[Marxism] Is this garment stained with a child's sweat?: Child labor and The Gap

Pat Costello pt_costello at yahoo.com
Sat Nov 10 18:57:55 MST 2007


http://observer.guardian.co.uk/world/story/0,,2200573,00.html

Child sweatshop shame threatens Gap's ethical image
An Observer investigation into children making clothes
has shocked the retail giant and may cause it to
withdraw apparel ordered for Christmas

Dan McDougall
Sunday October 28, 2007
Observer

Amitosh concentrates as he pulls the loops of thread
through tiny plastic beads and sequins on the
toddler's blouse he is making. Dripping with sweat,
his hair is thinly coated in dust. In Hindi his name
means 'happiness'. The hand-embroidered garment on
which his tiny needle is working bears the distinctive
logo of international fashion chain Gap. Amitosh is
10.

The hardships that blight his young life, exposed by
an undercover Observer investigation in the back
streets of New Delhi, reveal a tragic consequence of
the West's demand for cheap clothing. It exposes how,
despite Gap's rigorous social audit systems launched
in 2004 to weed out child labour in its production
processes, the system is being abused by unscrupulous
subcontractors. The result is that children, in this
case working in conditions close to slavery, appear to
still be making some of its clothes.

Gap's own policy is that if it discovers children
being used by contractors to make its clothes that
contractor must remove the child from the workplace,
provide it with access to schooling and a wage, and
guarantee the opportunity of work on reaching a legal
working age.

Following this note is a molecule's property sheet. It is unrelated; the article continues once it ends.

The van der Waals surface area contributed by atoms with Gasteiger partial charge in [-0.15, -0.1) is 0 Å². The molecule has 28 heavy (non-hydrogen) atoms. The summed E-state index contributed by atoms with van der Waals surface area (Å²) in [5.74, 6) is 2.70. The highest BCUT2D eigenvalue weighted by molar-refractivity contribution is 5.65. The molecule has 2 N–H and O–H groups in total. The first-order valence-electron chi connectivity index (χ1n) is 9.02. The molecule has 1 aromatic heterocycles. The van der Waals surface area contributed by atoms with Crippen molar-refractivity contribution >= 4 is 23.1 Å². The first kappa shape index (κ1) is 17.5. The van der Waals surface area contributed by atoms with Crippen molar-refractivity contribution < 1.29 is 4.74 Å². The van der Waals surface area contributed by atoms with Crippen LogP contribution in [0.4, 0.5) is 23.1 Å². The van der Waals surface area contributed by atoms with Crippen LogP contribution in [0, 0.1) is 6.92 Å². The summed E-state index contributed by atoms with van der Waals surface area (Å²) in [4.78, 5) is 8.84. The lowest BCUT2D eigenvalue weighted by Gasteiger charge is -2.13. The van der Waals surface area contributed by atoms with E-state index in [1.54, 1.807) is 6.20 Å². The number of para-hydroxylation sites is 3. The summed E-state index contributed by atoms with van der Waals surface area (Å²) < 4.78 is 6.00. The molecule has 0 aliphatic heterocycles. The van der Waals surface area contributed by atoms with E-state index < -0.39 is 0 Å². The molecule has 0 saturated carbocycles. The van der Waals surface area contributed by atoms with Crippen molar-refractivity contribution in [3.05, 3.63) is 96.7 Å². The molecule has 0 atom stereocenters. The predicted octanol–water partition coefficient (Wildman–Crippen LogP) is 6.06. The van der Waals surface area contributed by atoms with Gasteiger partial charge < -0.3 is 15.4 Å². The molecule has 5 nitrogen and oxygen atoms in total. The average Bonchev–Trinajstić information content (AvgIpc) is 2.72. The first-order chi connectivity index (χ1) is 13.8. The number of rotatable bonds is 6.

It is a policy to stop the abuse of children. And in
Amitosh's case it appears not to have succeeded. Sold
into bonded labour by his family this summer, Amitosh
works 16 hours a day hand-sewing clothing. Beside him
on a wooden stool are his only belongings: a tattered
comic, a penknife, a plastic comb and a torn blanket
with an elephant motif.

'I was bought from my parents' village in [the
northern state of] Bihar and taken to New Delhi by
train,' he says. 'The men came looking for us in July.
They had loudspeakers in the back of a car and told my
parents that, if they sent me to work in the city,
they won't have to work in the farms. My father was
paid a fee for me and I was brought down with 40 other
children. The journey took 30 hours and we weren't
fed. I've been told I have to work off the fee the
owner paid for me so I can go home, but I am working
for free. I am a shaagird [a pupil]. The supervisor
has told me because I am learning I don't get paid. It
has been like this for four months.'

The derelict industrial unit in which Amitosh and half
a dozen other children are working is smeared in
filth, the corridors flowing with excrement from a
flooded toilet.

Behind the youngsters huge piles of garments labelled
Gap - complete with serial numbers for a new line that
Gap concedes it has ordered for sale later in the year
- lie completed in polythene sacks, with official
packaging labels, all for export to Europe and the
United States in time for Christmas.

Jivaj, who is from West Bengal and looks around 12,
told The Observer that some of the boys in the
sweatshop had been badly beaten. 'Our hours are hard
and violence is used against us if we don't work hard
enough. This is a big order for abroad, they keep
telling us that.

'Last week, we spent four days working from dawn until
about one o'clock in the morning the following day. I
was so tired I felt sick,' he whispers, tears
streaming down his face. 'If any of us cried we were
hit with a rubber pipe. Some of the boys had oily
cloths stuffed in our mouths as punishment.'

Manik, who is also working for free, claims -
unconvincingly - to be 13. 'I want to work here. I
have somewhere to sleep,' he says looking furtively
behind him. 'The boss tells me I am learning. It is my
duty to stay here. I'm learning to be a man and work.
Eventually, I will make money and buy a house for my
mother.'

The discovery of the sweatshop has the potential to
cause major embarrassment for Gap. Last week, a
spokesman admitted that children appeared to have been
caught up in the production process and rather than
risk selling garments made by children it vowed it
would withdraw tens of thousands of items identified
by The Observer.

He said: 'At Gap, we firmly believe that under no
circumstances is it acceptable for children to produce
or work on garments. These allegations are deeply